Springs CAC Wants To See More Playing Fields At Home

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The Springs Citizens Advisory Committee is pushing East Hampton Town to help create more recreational fields in Springs for volleyball, soccer and baseball games.

At its monthly meeting on Monday night, members of the committee discussed different parcels that could be used for such activity, including the old brush dump on Abrahams Path and Accabonac Road, which is part of the Accabonac Preserve purchased with town Community Preservation Fund money.

According to CAC Chairwoman Loring Bolger, the land is one of the largest parcels in Springs but is not flat and would need to be leveled to be used for sports fields.

Last week, it was announced at the East Hampton Town Board work session that the brush dump is being considered as a possible location for a solar energy system. As part of the town’s participation in a solar energy feed-in tariff initiative with Public Service Electric and Gas Company, private renewable energy companies would rent land from the town on which to place their solar energy systems. The brush dump was cited as a possibility.

“We’re all very concerned the land would be used for that as opposed to recreational uses, but I met with Supervisor Larry Cantwell this afternoon, and he assured me that this is not necessarily the case,” Ms. Bolger said. “He encouraged the committee to identify exactly where in the 21-acre parcel we would like to put the playing fields, and he would consider that.” She said Mr. Cantwell is very much in favor of putting in more playing fields around town.

The committee is brainstorming about other possible locations for recreational fields. Prospects include spots near Maidstone Park toward the end of the loop where Three Mile Harbor goes in, at the Springs Youth Association park on Old Stone Highway, at a property bordering Springs-Fireplace Road and Talmage Farm Road, which has a bike trail, and on some of the acreage at the Springs School.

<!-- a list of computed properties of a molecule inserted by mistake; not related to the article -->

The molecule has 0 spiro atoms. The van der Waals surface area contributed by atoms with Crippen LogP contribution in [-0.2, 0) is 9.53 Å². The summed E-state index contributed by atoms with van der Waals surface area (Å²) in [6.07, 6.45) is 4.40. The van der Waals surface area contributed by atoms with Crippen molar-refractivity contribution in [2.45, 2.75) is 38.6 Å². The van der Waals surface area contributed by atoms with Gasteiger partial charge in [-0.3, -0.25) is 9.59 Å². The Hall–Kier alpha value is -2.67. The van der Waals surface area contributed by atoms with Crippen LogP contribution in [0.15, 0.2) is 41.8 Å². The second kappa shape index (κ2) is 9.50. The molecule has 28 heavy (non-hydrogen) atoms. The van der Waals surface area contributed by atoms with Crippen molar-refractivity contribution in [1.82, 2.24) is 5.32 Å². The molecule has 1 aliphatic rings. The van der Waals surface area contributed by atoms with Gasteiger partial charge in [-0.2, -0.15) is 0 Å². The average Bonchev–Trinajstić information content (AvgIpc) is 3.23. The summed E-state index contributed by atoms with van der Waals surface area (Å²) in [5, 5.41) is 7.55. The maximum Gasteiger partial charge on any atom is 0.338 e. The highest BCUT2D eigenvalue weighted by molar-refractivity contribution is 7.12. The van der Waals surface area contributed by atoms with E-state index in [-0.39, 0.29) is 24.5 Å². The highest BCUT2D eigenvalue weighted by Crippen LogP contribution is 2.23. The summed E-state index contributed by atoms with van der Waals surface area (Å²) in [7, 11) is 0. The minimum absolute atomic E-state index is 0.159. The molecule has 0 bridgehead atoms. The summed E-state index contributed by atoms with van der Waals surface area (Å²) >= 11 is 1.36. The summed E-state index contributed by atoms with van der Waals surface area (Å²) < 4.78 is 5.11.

Ms. Bolger said the Springs School may come up with a plan to share some of its land to put toward the town’s recreational fields. Springs School Board president Liz Mendelman is expected to attend the next meeting and discuss the school’s take on the project.

According to CAC member Reg Cornelia, Springs has the least open space in East Hampton Town because of its density. He said 30 percent of the town’s population lives in Springs, but only 20 percent of it is open space.

Ms. Bolger said that’s why they want to keep what they’ve got.

Mr. Cornelia said that open space in Springs has increased, however, from 9 percent in the 1990s, when he started working with the town on a committee to preserve open space.

The committee also spoke about taking better care of Pussy’s Pond by clearing out invasive phragmites and getting rid of dead trees and brush there that could become a fire hazard, if not simply an eyesore, if not cleared up.

The members agreed to write to the Town Board requesting that the East Hampton Town Natural Resources Department put a plan in motion to clear up the pond.

Zachary Cohen, the chairman of the town’s Nature Preserve Committee, said that Kim Shaw, head of Natural Resources, is currently looking into a grant that would help the town clear the phragmites.

Committee member Heather Anderson stressed the importance of getting the pond cleaned up as soon as possible.

“It’s probably a long battle, a never-ending battle, like things with the environment are, but we’re going to lose this pond,” she said.

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